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Posts tagged "Central Park"

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More NYC Teens are Biking to School

Biking is cheap. Biking is fast. Biking promotes independence and exploration. Biking is great exercise. And, biking sure is FUN! What better way for New York City's teens to navigate the city and get themselves to school?

This generation is politically active and solutions-oriented. The last few weeks, we've been interviewing students - some in Queens, some in Manhattan on the Hudson River Greenway, some biking across Central Park. All of them joyful and appreciative of the time away from screens, feeling the wind in their hair and connecting with nature and those around them.

One notable incentive for these students? Schools that provide indoor, secure bike parking (here's looking at you school administrators!). Our goal is for each and every teen to have the option to safely bike, walk, scoot to school. That means we need a connected, protected, low-stress bike lane network in each and every neighborhood in this city. The city's future depends on it - quite literally.

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How to Ride Your Bike Like a Gentleman (or a Lady)

This is a fun video. Some etiquette. Some style. Some advocacy. But all fun!

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The Car-Free Central Park Victory Lap

For about eight more weeks, drivers can still use parts of the Central Park loop as a traffic shortcut. Then, on June 27, that’s it, the exhaust spewers need to clear out.

Would it be nice to enjoy a car-free park a little sooner, during these mild spring days full of flowering trees? Sure. But this interim period at least gives us some time to let the enormity of the 50-year campaign to get cars out of Central Park sink in — and to boo lustily at the people who are still driving on the park loop, knowing their days are numbered.

This morning, car-free park advocates went out with Council Member Helen Rosenthal for a victory lap. Or, as indefatigable advocate Ken Coughlin called it, the last protest ride for a car-free Central Park.

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Case for Car-Free Central Park (2018 Re-edit)

Back in Summer 2004, I made a great film with Transportation Alternatives, one that kinda helped launch my career into Streetfilms. It was called "The Case for a Car-Free Central Park" and featured footage from dozens of leaders, advocates and park users calling for a Central Park. It was 20 minutes long. See it here in its entirety, it is certainly an important archive.

Since today is the historic announcement by Mayor Bill de Blasio of a - finally - fully car-free Central Park, I thought I'd go back to the film and do a 3 minute recut and let one man get a lot of credit who deserves it: Ken Coughlin the chair, energy and momentum of the Transportation Alternatives Car-Free Central Park movement for over a decade who gathered thousands of signatures and helped make this happen! And allow him, using his own words back then along with a few specially placed current day montages, to prove he was always right - that this would happen one day.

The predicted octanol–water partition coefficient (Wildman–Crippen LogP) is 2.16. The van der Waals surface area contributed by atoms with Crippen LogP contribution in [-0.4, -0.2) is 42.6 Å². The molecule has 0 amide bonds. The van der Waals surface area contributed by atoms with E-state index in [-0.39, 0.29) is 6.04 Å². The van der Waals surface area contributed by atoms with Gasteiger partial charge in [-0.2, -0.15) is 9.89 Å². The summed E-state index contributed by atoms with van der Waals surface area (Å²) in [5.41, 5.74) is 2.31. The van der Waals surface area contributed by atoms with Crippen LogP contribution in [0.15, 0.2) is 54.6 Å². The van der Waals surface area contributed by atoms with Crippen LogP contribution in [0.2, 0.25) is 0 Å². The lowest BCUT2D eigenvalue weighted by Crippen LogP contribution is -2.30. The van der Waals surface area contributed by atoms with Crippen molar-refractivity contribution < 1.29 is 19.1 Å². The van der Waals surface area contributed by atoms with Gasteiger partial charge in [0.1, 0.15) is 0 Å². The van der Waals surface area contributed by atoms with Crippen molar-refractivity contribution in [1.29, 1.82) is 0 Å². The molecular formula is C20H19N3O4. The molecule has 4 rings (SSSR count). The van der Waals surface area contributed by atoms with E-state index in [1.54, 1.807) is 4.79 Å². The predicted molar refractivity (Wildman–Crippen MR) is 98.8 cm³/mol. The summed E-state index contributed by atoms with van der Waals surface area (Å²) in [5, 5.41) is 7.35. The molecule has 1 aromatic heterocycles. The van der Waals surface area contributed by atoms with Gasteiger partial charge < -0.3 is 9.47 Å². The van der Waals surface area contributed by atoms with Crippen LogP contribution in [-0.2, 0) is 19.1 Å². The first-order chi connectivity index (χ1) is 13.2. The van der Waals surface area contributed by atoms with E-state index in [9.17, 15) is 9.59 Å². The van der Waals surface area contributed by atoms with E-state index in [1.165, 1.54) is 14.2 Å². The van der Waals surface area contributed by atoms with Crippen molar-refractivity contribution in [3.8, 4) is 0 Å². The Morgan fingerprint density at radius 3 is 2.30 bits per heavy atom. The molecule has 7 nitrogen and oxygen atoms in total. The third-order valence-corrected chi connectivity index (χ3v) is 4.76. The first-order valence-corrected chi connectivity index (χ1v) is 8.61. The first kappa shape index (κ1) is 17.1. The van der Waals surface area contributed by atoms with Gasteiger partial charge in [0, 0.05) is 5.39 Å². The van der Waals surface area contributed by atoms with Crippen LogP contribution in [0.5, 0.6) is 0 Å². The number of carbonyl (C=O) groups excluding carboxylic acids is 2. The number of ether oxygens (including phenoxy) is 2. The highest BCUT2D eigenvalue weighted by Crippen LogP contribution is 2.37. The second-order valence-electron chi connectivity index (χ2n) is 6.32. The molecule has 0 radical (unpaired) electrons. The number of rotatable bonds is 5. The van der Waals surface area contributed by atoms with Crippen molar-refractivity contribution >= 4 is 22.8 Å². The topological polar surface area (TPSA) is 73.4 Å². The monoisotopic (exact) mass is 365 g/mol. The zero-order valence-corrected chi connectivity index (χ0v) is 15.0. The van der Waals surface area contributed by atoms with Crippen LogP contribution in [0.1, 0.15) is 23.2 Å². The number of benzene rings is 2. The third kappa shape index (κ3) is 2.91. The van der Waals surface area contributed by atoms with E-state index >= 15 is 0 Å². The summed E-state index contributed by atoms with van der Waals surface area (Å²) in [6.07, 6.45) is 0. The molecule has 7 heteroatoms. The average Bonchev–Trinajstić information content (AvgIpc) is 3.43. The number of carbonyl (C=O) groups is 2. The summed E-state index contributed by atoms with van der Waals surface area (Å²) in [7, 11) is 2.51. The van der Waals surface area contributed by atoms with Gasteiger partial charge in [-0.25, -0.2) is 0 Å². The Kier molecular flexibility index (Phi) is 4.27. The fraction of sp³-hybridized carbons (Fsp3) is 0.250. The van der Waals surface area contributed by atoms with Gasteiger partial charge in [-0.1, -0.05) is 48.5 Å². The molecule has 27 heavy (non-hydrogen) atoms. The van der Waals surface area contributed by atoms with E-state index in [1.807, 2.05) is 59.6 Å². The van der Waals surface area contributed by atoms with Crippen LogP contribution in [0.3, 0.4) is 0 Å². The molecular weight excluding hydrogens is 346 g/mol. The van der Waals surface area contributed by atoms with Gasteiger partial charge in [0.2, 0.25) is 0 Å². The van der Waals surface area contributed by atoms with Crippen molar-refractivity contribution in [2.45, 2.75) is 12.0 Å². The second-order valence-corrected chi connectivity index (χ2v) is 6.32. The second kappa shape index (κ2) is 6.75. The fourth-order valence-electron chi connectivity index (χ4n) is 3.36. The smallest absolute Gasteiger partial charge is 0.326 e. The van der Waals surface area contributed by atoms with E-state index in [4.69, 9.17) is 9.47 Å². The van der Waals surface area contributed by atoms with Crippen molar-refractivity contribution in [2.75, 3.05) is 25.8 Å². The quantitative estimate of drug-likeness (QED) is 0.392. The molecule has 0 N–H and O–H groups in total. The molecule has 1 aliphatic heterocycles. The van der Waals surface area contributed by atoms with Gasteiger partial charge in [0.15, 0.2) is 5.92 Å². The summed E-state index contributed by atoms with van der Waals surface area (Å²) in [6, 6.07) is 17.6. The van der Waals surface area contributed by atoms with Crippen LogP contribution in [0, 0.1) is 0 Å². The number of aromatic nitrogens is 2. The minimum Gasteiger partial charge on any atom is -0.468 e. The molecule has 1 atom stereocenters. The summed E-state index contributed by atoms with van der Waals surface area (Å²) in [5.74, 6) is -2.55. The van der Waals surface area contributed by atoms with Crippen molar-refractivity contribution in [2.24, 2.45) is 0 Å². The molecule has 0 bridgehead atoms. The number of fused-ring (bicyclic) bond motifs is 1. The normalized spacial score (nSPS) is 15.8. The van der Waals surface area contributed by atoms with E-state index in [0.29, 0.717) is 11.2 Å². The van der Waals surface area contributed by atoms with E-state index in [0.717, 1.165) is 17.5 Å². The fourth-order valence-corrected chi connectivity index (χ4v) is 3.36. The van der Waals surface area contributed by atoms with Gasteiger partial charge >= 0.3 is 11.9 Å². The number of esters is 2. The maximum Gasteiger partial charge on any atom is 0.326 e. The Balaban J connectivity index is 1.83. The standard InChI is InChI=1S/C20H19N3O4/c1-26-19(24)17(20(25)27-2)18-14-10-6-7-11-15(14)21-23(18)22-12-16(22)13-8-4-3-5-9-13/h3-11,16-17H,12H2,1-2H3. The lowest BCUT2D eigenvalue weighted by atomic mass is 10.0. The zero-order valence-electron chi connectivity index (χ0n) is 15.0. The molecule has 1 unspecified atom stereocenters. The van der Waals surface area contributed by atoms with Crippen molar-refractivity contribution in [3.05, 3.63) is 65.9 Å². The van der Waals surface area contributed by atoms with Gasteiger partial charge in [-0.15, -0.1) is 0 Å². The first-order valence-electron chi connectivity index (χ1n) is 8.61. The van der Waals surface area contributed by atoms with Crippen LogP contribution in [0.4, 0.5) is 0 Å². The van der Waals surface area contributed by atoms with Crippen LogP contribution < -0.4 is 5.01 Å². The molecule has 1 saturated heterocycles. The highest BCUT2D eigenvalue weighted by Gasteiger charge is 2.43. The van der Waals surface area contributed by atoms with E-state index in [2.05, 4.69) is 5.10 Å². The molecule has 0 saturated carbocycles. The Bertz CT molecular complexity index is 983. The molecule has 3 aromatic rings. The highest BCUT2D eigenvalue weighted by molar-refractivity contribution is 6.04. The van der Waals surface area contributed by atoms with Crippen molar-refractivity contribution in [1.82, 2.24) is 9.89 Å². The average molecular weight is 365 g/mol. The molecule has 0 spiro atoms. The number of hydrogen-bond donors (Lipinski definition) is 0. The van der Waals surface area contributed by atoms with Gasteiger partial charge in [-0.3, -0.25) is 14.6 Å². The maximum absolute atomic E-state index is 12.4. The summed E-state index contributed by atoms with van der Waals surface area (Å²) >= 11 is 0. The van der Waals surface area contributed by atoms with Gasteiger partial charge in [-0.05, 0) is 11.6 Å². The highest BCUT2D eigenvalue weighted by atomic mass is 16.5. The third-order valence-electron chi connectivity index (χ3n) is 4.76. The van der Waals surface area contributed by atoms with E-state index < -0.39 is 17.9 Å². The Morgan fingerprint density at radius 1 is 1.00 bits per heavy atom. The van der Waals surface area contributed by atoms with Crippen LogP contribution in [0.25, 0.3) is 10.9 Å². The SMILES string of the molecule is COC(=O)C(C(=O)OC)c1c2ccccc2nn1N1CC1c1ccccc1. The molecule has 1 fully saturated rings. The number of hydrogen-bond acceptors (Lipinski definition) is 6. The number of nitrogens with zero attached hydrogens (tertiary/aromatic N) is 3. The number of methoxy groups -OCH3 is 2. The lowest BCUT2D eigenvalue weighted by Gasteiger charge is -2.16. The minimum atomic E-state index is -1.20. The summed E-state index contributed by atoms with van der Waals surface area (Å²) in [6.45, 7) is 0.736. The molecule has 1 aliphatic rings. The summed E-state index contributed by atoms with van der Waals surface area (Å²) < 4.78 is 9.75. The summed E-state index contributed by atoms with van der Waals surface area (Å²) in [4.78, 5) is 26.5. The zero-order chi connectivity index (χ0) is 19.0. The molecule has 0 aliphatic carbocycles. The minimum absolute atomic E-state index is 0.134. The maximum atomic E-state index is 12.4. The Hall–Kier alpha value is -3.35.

He said in our 2004 film that regarding a car-free park, "I still believe it is right around the corner, and I believe in the city and eventually city officials will do what's right."

14 years later Ken they have. Thank you very much.

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Central Park is now “Car-free Forever” North of 72nd Street!

Last week, people walking and biking on the Central Park loop had to worry about taxi drivers and car commuters motoring through the park as a rush hour shortcut. This morning was different: Above 72nd Street, you could ride your bike, walk your dog, or go for a run on a safer, quieter path with a lot more elbow room.

Officials and advocates celebrated the permanent expansion of the park’s car-free zone under sunny skies this morning. While traffic is still allowed in the heavily-used southern section of Central Park, today’s ceremony marks a big step on the path to completely car-free parks.

Effective today, the Central Park loop north of 72nd Street is permanently car-free, except for emergency and service vehicles [PDF]. In Prospect Park, the West Drive will go car-free next Monday, July 6 [PDF]. Traffic will continue to be allowed at various hours on the Central Park loop south of 72nd Street, and during morning rush hour on the East Drive in Prospect Park.

The park is most crowded south of 72nd Street. That area, where the loop widens from one car lane to two, also has the highest levels of motor vehicle traffic, said Transportation Commissioner Polly Trottenberg. She hopes the new car-free zones will further reduce traffic and tee up a completely car-free park.

“What we’ve found over time as we’ve closed more and more entrances in the park, the traffic volumes have gone down,” she said this morning near 92nd Street. “We all hope that at some point in the not-too-distant future, we will have a press conference 20 blocks south of here.”

Supporters of car-free parks are going to keep the pressure on. “Allowing cars in the park is actually increasing congestion in the city,” said Manhattan Community Board 7 member and longtime car-free park advocate Ken Coughlin. “It’s drawing cars to Midtown like a magnet, and encouraging driving, which is the last thing we need to do. So we need to continue the fight to eliminate cars on the south loop.”

With cars out of big chunks of Central Park and Prospect Parks, the city’s traffic lights make less sense. Other interventions stand a better chance of reducing conflicts between pedestrians and cyclists, but don’t count on the city changing the current set-up.

Meanwhile, the car-free parks plan includes a significant transit improvement. To keep any spillover traffic from slowing down southbound buses, DOT is extending the Fifth Avenue bus lane, which carries 74,000 riders each day, north from 86th Street to 110th Street. Trottenberg said the bus lane will be installed “by the end of the summer.”